News Article | November 5, 2015
Ten of Hawaii's beloved and endangered petrel chicks were transported via helicopter to a new predator-free zone in the Kīlauea Point National Wildlife Refuge. The chicks were taken from their Kauaʻi's north shore breeding ground by scientists as part of a project 30 years in the making. Part of the Kaua'i Endangered Seabird Recovery Project's first class treatment included several teams venturing into the rugged mountains of Kauaʻi's to search for healthy petrel chicks living in holes in the ground. The petrel chicks were carefully scooped out by hand and placed in pet carriers before being carried to the mountain tops where a helicopter is waiting to pick them up. The teams took extra safety measures to ensure that the carriers were secured to avoid any injuries during the flight. "This translocation will establish a new, predator-free colony of the endangered Hawaiian Petrel to help prevent the extirpation of the species from Kauaʻi," said U.S. Fish and Wildlife Service's Michael Mitchell, the acting project leader of the Kauaʻi National Wildlife Refuge Complex. Invasive species and loss of habitat contributed to the endangered status of the Hawaiian petrels. Transporting the healthy chicks into a predator-free zone will ensure their survival and longevity for generations to come. Before arriving at their new abode, the petrel chicks made a stop at the Princeville Airport where they were examined. Also called ʻUaʻu, the Hawaiian petrel is one of the two seabird species that can only be found in Hawaii. Their mammal predators include pigs, rats and cats. These predators along with collision incidents with man-made structures during flight contributed to their decreasing numbers. Their new home is a 7.8 acre enclosed area at the Kauaʻi National Wildlife Refuge Complex. Surrounded by a 6.5 feet tall fine mesh, the enclosed pen has been designed to imitate natural burrows complete with native vegetation and nest boxes. American Bird Conservancy's vice president, Dr. George Wallace stressed the necessity of preservation tactics in Hawaii to solve the rampant increase of non-native predators which cannot be removed. For the Hawaiian petrels, the project is a big move in increasing its endangered population.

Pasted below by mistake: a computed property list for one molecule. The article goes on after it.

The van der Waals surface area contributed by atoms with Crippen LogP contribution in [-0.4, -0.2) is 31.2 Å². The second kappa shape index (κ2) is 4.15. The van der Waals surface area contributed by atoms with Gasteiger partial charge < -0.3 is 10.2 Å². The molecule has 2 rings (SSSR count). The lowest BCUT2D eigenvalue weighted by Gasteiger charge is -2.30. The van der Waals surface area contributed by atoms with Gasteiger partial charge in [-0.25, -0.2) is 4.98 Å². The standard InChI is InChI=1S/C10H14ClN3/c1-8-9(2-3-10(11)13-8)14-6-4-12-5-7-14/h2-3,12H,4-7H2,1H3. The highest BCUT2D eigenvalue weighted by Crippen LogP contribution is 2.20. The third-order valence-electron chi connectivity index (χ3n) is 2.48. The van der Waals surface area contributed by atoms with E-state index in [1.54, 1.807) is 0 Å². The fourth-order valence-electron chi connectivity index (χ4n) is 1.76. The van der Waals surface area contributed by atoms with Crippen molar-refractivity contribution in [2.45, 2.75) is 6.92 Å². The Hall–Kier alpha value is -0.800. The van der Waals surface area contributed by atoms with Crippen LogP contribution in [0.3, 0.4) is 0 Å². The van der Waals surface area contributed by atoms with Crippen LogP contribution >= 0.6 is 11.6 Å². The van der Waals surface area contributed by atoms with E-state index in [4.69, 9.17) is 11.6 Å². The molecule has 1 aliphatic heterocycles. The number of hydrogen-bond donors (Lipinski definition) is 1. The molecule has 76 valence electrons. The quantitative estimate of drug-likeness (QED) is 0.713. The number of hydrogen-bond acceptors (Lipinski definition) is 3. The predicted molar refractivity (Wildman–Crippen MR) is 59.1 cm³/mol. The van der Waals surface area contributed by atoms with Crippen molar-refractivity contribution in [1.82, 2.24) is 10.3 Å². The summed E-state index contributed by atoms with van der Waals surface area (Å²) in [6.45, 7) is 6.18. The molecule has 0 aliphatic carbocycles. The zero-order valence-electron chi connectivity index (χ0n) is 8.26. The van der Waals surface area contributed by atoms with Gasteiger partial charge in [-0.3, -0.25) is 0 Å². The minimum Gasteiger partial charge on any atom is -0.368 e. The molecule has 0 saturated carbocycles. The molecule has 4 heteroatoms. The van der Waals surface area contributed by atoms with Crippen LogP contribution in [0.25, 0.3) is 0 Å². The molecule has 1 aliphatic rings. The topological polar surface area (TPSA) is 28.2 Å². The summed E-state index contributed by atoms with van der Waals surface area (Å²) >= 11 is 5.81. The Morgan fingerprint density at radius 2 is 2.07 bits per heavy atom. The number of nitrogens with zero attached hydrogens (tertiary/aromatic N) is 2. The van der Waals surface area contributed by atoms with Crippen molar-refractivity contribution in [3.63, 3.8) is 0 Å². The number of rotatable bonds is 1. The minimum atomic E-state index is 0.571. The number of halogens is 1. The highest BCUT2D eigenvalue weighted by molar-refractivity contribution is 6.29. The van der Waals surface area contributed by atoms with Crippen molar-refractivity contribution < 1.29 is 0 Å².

News Article | January 8, 2016